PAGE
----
Dr. Denham on Hyperprogression in Patients With NSCLC

Claude Denham, MD
Published: Tuesday, Feb 20, 2018



Claude Denham, MD, Baylor Medical Center, discusses the manifestation of hyperprogression in patients with non–small cell lung cancer (NSCLC) who have been treated with immunotherapy.

When asked whether there is enough research on hyperprogression in patients treated with immunotherapy to warrant concern, Denham explains that he has observed it, and that it is not fully understood by the oncology community. Denham recalled a patient in which he saw the trajectory of their cancer change markedly after their first dose of immunotherapy.

Hyperprogression in patients treated with immune agents is rare, but one of the challenges physicians have in patients with lung cancer is that many of them have a lot of smoking-related co-morbidities that make separating out the more non-specific inflammatory events of immune therapy with hyperprogression or autoimmune-related adverse events somewhat complicated.
 


Claude Denham, MD, Baylor Medical Center, discusses the manifestation of hyperprogression in patients with non–small cell lung cancer (NSCLC) who have been treated with immunotherapy.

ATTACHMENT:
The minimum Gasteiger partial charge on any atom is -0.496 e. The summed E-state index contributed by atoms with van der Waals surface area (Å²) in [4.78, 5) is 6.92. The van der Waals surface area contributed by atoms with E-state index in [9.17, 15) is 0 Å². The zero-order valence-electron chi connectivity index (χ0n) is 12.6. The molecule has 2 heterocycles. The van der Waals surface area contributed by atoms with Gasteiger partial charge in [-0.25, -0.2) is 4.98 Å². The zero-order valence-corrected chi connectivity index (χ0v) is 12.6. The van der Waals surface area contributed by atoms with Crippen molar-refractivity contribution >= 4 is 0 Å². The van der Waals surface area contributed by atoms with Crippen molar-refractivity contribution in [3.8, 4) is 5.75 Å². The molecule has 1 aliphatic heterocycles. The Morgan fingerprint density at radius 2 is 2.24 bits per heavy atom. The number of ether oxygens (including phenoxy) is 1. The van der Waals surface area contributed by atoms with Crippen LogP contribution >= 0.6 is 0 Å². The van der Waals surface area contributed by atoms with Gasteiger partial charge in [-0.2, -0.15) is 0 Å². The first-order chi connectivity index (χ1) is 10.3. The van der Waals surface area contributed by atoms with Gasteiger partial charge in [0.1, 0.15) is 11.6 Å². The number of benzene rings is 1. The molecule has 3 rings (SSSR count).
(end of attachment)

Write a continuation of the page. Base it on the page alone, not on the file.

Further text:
When asked whether there is enough research on hyperprogression in patients treated with immunotherapy to warrant concern, Denham explains that he has observed it, and that it is not fully understood by the oncology community. Denham recalled a patient in which he saw the trajectory of their cancer change markedly after their first dose of immunotherapy.

Hyperprogression in patients treated with immune agents is rare, but one of the challenges physicians have in patients with lung cancer is that many of them have a lot of smoking-related co-morbidities that make separating out the more non-specific inflammatory events of immune therapy with hyperprogression or autoimmune-related adverse events somewhat complicated.
 



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